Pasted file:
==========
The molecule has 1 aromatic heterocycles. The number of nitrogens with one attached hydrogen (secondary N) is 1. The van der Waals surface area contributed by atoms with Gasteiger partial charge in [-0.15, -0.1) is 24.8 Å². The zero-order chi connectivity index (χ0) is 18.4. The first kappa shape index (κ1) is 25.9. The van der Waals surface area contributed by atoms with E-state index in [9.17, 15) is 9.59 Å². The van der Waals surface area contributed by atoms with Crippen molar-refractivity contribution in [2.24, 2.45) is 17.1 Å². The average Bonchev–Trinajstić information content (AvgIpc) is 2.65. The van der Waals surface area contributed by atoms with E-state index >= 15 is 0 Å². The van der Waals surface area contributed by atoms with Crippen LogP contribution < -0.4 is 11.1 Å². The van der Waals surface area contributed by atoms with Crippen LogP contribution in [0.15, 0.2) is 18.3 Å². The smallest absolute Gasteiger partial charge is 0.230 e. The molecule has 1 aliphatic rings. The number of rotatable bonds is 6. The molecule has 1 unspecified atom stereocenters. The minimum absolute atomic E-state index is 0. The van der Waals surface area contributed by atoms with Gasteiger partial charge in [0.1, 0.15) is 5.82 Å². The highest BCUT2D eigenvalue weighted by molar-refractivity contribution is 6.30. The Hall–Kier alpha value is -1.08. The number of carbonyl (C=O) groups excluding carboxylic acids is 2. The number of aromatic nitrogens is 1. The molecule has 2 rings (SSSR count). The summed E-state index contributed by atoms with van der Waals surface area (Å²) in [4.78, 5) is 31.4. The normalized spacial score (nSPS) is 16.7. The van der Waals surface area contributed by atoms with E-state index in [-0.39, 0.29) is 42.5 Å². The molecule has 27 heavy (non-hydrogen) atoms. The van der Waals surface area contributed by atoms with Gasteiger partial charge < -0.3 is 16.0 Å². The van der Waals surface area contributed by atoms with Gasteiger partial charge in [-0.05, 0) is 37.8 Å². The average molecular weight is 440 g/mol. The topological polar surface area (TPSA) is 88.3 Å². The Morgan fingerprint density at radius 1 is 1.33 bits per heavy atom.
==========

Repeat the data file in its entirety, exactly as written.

The molecule has 1 aromatic heterocycles. The number of nitrogens with one attached hydrogen (secondary N) is 1. The van der Waals surface area contributed by atoms with Gasteiger partial charge in [-0.15, -0.1) is 24.8 Å². The zero-order chi connectivity index (χ0) is 18.4. The first kappa shape index (κ1) is 25.9. The van der Waals surface area contributed by atoms with E-state index in [9.17, 15) is 9.59 Å². The van der Waals surface area contributed by atoms with Crippen molar-refractivity contribution in [2.24, 2.45) is 17.1 Å². The average Bonchev–Trinajstić information content (AvgIpc) is 2.65. The van der Waals surface area contributed by atoms with E-state index >= 15 is 0 Å². The van der Waals surface area contributed by atoms with Crippen LogP contribution < -0.4 is 11.1 Å². The van der Waals surface area contributed by atoms with Crippen LogP contribution in [0.15, 0.2) is 18.3 Å². The smallest absolute Gasteiger partial charge is 0.230 e. The molecule has 1 aliphatic rings. The number of rotatable bonds is 6. The molecule has 1 unspecified atom stereocenters. The minimum absolute atomic E-state index is 0. The van der Waals surface area contributed by atoms with Gasteiger partial charge in [0.1, 0.15) is 5.82 Å². The highest BCUT2D eigenvalue weighted by molar-refractivity contribution is 6.30. The Hall–Kier alpha value is -1.08. The number of carbonyl (C=O) groups excluding carboxylic acids is 2. The number of aromatic nitrogens is 1. The molecule has 2 rings (SSSR count). The summed E-state index contributed by atoms with van der Waals surface area (Å²) in [4.78, 5) is 31.4. The normalized spacial score (nSPS) is 16.7. The van der Waals surface area contributed by atoms with E-state index in [-0.39, 0.29) is 42.5 Å². The molecule has 27 heavy (non-hydrogen) atoms. The van der Waals surface area contributed by atoms with Gasteiger partial charge < -0.3 is 16.0 Å². The van der Waals surface area contributed by atoms with Gasteiger partial charge in [-0.05, 0) is 37.8 Å². The average molecular weight is 440 g/mol. The topological polar surface area (TPSA) is 88.3 Å². The Morgan fingerprint density at radius 1 is 1.33 bits per heavy atom.